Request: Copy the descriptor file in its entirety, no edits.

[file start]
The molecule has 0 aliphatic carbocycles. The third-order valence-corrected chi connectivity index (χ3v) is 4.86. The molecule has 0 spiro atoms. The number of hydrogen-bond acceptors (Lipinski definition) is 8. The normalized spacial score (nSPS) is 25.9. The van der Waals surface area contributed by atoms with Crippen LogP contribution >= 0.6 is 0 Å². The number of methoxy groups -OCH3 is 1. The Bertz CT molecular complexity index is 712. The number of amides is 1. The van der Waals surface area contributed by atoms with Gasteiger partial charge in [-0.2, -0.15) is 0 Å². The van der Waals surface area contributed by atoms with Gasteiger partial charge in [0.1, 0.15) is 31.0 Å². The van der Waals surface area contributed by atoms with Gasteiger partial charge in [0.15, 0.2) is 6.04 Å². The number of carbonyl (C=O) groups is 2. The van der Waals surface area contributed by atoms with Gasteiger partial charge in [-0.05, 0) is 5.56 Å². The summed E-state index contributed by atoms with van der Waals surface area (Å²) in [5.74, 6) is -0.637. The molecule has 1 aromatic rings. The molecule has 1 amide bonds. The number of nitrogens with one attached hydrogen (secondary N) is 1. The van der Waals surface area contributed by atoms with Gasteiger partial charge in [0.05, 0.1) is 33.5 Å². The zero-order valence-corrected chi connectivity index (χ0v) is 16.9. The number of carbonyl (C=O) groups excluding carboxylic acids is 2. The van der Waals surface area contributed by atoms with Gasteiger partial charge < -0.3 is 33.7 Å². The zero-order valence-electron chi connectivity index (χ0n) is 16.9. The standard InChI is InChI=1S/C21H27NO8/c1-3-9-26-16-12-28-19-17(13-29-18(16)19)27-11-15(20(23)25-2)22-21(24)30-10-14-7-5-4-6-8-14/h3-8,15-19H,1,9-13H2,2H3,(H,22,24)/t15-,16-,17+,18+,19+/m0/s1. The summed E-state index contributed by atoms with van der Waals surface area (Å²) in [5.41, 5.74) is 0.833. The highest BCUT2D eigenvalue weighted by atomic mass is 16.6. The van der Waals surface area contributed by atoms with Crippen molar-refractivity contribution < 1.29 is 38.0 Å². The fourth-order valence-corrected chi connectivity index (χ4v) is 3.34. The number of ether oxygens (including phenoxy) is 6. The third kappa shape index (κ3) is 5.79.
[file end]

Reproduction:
The molecule has 0 aliphatic carbocycles. The third-order valence-corrected chi connectivity index (χ3v) is 4.86. The molecule has 0 spiro atoms. The number of hydrogen-bond acceptors (Lipinski definition) is 8. The normalized spacial score (nSPS) is 25.9. The van der Waals surface area contributed by atoms with Crippen LogP contribution >= 0.6 is 0 Å². The number of methoxy groups -OCH3 is 1. The Bertz CT molecular complexity index is 712. The number of amides is 1. The van der Waals surface area contributed by atoms with Gasteiger partial charge in [-0.2, -0.15) is 0 Å². The van der Waals surface area contributed by atoms with Gasteiger partial charge in [0.1, 0.15) is 31.0 Å². The van der Waals surface area contributed by atoms with Gasteiger partial charge in [0.15, 0.2) is 6.04 Å². The number of carbonyl (C=O) groups is 2. The van der Waals surface area contributed by atoms with Gasteiger partial charge in [-0.05, 0) is 5.56 Å². The summed E-state index contributed by atoms with van der Waals surface area (Å²) in [5.74, 6) is -0.637. The molecule has 1 aromatic rings. The molecule has 1 amide bonds. The number of nitrogens with one attached hydrogen (secondary N) is 1. The van der Waals surface area contributed by atoms with Gasteiger partial charge in [0.05, 0.1) is 33.5 Å². The zero-order valence-corrected chi connectivity index (χ0v) is 16.9. The number of carbonyl (C=O) groups excluding carboxylic acids is 2. The van der Waals surface area contributed by atoms with Gasteiger partial charge < -0.3 is 33.7 Å². The zero-order valence-electron chi connectivity index (χ0n) is 16.9. The standard InChI is InChI=1S/C21H27NO8/c1-3-9-26-16-12-28-19-17(13-29-18(16)19)27-11-15(20(23)25-2)22-21(24)30-10-14-7-5-4-6-8-14/h3-8,15-19H,1,9-13H2,2H3,(H,22,24)/t15-,16-,17+,18+,19+/m0/s1. The summed E-state index contributed by atoms with van der Waals surface area (Å²) in [5.41, 5.74) is 0.833. The highest BCUT2D eigenvalue weighted by atomic mass is 16.6. The van der Waals surface area contributed by atoms with Crippen molar-refractivity contribution < 1.29 is 38.0 Å². The fourth-order valence-corrected chi connectivity index (χ4v) is 3.34. The number of ether oxygens (including phenoxy) is 6. The third kappa shape index (κ3) is 5.79.